As Coordinator I have worked with teachers who have had working relationship difficulties to help create ways forward in the delivery of the Diploma Programme course which they were teaching. This has included chairing meetings with them on issues they were disagreeing over and speaking to the individually and together to ensure it was the course and students that they were focusing on even if they had different ideas over their roles in the department and the continuity of their subject’s provision of differentiation, teaching pedagogy, internal assessments and how to use resources in the classroom. The Coordinator`s presence is very important here, to make sure both feel like they are being listened to but at the same time are aware of their responsibilities of working within a department and staff group.

 I have created a curriculum-based induction process for new staff, supporting new staff starting straight from when they accept the job offer through to holding orientation meetings and starting the new school year. As Coordinator I have arranged new staff induction workshops and sent them relevant supportive materials before they arrive at the school. I have met new staff on their first day, including during holiday times to go through the following documentation that is also printed for them: An overview of Diploma Programme, the core of the Extended Essay, Theory of Knowledge and Creativity, Action and Service, Approaches to Teaching and Learning, our students, their classes, the timetable, unit planning, The OCC, the Lesson Observation procedure, Teacher trios, TOK and Academic Honesty. As staff start the new school year, I have visited their classes in a supportive framework and worked to ensure they settle into the new school surroundings as quickly and smoothly as possible. It is also important to remember that staff may have come from a different country and will need time to settle in, through their personal and professional life. Schools around the worked have different learning environments, cultures and experiences and this needs to be kept in mind when working with new staff.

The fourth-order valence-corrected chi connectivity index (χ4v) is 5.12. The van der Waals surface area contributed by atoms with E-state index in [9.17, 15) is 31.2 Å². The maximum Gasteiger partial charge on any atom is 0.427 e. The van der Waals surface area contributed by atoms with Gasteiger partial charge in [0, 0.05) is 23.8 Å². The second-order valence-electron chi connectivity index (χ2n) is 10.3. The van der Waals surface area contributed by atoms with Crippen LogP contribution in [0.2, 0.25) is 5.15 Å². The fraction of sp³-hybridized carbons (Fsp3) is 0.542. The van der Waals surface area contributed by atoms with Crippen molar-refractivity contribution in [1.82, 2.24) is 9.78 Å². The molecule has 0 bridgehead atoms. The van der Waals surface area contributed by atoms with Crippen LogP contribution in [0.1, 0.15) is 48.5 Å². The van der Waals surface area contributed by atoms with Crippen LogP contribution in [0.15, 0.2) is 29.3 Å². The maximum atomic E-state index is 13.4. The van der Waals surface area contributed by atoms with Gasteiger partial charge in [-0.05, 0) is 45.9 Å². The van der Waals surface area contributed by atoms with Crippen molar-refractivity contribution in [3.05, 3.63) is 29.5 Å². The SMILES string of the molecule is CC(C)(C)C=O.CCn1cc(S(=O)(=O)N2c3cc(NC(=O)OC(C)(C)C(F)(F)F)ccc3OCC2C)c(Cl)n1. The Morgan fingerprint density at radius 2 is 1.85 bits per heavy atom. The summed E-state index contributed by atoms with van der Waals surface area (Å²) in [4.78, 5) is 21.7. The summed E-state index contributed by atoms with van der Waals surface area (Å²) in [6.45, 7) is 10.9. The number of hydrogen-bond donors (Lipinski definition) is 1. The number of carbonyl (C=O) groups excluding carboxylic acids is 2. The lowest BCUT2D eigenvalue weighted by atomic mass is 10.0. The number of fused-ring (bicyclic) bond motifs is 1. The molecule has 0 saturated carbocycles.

I have worked with different parts of the school as part of new teacher`s induction process, including Multi Media Resource training, led by the librarian and student support with the school counsellor. I am in contact with teachers in the period between them accepting the position and starting at the school. During this period, I share important school and International Baccalaureate Documents, including unit planners and the curriculum. These documents are also printed and given to the new teachers when they arrive at the school. I have also worked closely with new teachers on a one to one basis aft her official induction, based on the support they need, based on issues such as: how to turn the International Baccalaureate syllabus guides into lessons, classroom activities that can work for their Diploma Programme subject and writing of lesson plans and unit guides. As the programme has grown so had the induction and I now give a session on accessing the staff share and the range of documents that are on it.

 The personal support the Diploma Programme Coordinator (as well as other teachers) can give to staff can be invaluable. Similar to with students, I have worked to build up a relationship of trust with staff so they feel comfortable confiding in me with any personal issues they may be facing. Different people deal with issues in different ways and as Coordinator I have made myself available to listen to all staff should they require it. Many people do not feel the need to speak to colleagues about private issues but it is important to let staff know that the support is there if required.

 As Diploma Programme Coordinator I believe it is important to support staff in extra-curricular events. The Coordinator being present at an event helps to show its importance to both staff and students. I make sure I am there and visible to show support to the teacher(s) and student(s) taking part, which is appreciated by all. Where possible, I have made sure I have supported students at sports days, joined in school council student run events, been present when outside speakers such as university representatives have visited the school (even when the whole meetings have been in Japanese), visited school festivals, student conferences, CAS activities and Group 4 projects.